Using a state-of-the-art imaging technology in which molecules are deep frozen, scientists in Roderick MacKinnon's lab at Rockefeller University have reconstructed in unprecedented detail the three-dimensional architecture of three channels that provide a path for specific types of ions to travel across a cell's protective membrane. Because such ions are central to biochemical messaging that allows cells to communicate with one another, the findings have implications for understanding how muscles contract, how the heart maintains its rhythm, and many other physiological processes.
In all cases, researchers used equipment at the Evelyn Gruss Lipper Cryo-Electron Microscopy Resource Center to capture and compile images of the molecules while they were frozen in a thin layer of ice. With this data, they determined the channels' structures in three dimensions, down to the level of individual atoms.
"Structural biology has experienced a true revolution thanks to devices capable of directly detecting the electrons used to visualize a sample," says senior author Roderick MacKinnon, John D. Rockefeller Jr. Professor and head of the Laboratory of Molecular Neurobiology and Biophysics. "With this technology, it has become possible to determine high resolutions structures based on images of individual, randomly oriented protein molecules." Having the structures in hand makes it possible for researchers to investigate long-standing questions about how these molecules function, producing new insights into their biology and potentially aiding the development of treatments for a number of disorders.
The chloride ion channel: A subtle change, another way of working
The chloride channel, known as CLC, opens to passively allow ions through. However, it has a close relative that moves chloride another way: by exchanging it for protons. In their structural data, Eunyong Park, a postdoc in the MacKinnon laboratory, and Ernest B. Campbell, a research specialist, found a detail that helps to explain how these two similar molecules work so differently: the position of a loop within the pore through which the ions travel. In the exchanger molecule, this loop was already known to partially block the ions' path. In the new CLC structure (above), they saw this loop flipped down, allowing chloride to travel more freely. The research was published December 21 in Nature.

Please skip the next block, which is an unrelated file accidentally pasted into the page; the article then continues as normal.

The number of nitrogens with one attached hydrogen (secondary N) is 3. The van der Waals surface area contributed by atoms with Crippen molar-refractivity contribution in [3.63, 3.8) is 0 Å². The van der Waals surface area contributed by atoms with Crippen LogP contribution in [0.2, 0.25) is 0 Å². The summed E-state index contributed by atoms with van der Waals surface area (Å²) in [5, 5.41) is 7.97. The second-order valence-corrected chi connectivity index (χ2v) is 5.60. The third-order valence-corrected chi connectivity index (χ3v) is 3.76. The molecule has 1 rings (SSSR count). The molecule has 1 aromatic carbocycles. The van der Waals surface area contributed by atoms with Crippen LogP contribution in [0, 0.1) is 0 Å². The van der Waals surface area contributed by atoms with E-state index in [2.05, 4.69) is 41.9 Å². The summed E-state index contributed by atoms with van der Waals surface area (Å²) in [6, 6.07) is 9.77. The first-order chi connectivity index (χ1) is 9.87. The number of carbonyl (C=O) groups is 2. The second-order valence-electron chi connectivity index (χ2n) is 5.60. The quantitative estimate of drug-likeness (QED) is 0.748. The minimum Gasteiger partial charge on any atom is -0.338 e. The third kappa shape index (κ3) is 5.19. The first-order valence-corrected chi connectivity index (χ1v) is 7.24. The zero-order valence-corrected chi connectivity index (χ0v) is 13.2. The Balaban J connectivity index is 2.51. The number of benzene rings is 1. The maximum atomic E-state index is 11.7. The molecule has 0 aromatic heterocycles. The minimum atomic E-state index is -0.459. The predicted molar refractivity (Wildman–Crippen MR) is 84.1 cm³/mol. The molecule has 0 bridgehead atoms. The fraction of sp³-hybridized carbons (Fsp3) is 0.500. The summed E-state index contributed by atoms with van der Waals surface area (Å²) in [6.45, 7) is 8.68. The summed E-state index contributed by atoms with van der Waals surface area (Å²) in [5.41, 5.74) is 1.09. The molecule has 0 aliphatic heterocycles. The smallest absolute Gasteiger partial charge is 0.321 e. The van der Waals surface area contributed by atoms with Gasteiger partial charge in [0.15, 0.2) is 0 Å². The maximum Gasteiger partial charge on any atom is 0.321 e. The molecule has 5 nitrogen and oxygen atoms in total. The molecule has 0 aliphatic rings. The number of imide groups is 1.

The "pacemaker" channel: How a response is reversed
By allowing potassium and sodium to travel through the cell's membrane, the HCN channel contributes to rhythmic electrical signals, including the pacemaker current within the heart. Among similar channels, HCN's contrarian responses to changes in voltage set it apart. While others open as the cell ramps up for a signal, HCN closes. And unlike the others, it opens as the cell returns to rest. Postdoc Chia-Hsueh Lee found features that contribute to this difference, including an extra-long arm within HCN's voltage detecting sensor (blue) as compared to that of a related potassium channel (orange). The longer arm likely stabilizes the pore in a closed position after the start of an electrical impulse. This and Lee's other findings were detailed January 12 in Cell.
Slo2.2: A switch to calm excited neurons
To prevent high frequency electrical impulses from running out of control, the channel Slo2.2 puts on the breaks by allowing potassium out of the cell. It does so in response to the sodium that rushes in during a signal. Richard Hite, a postdoc, and his colleagues had already determined what Slo2.2 looks like when it is closed, without sodium around. In new research, published January 19 in Cell, Hite exposed the channel to varying concentrations of its trigger ion, so as to determine the distribution of all the structures that occur simultaneously at a particular sodium concentration--the first such experiment. It turned out that the channel exists only in two conformations, closed and open. As a result, it undergoes a sharp transition when opening, akin to a light switch being turned on.
MacKinnon is a Howard Hughes Medical Institute investigator and a recipient of the 2003 Nobel Prize in Chemistry.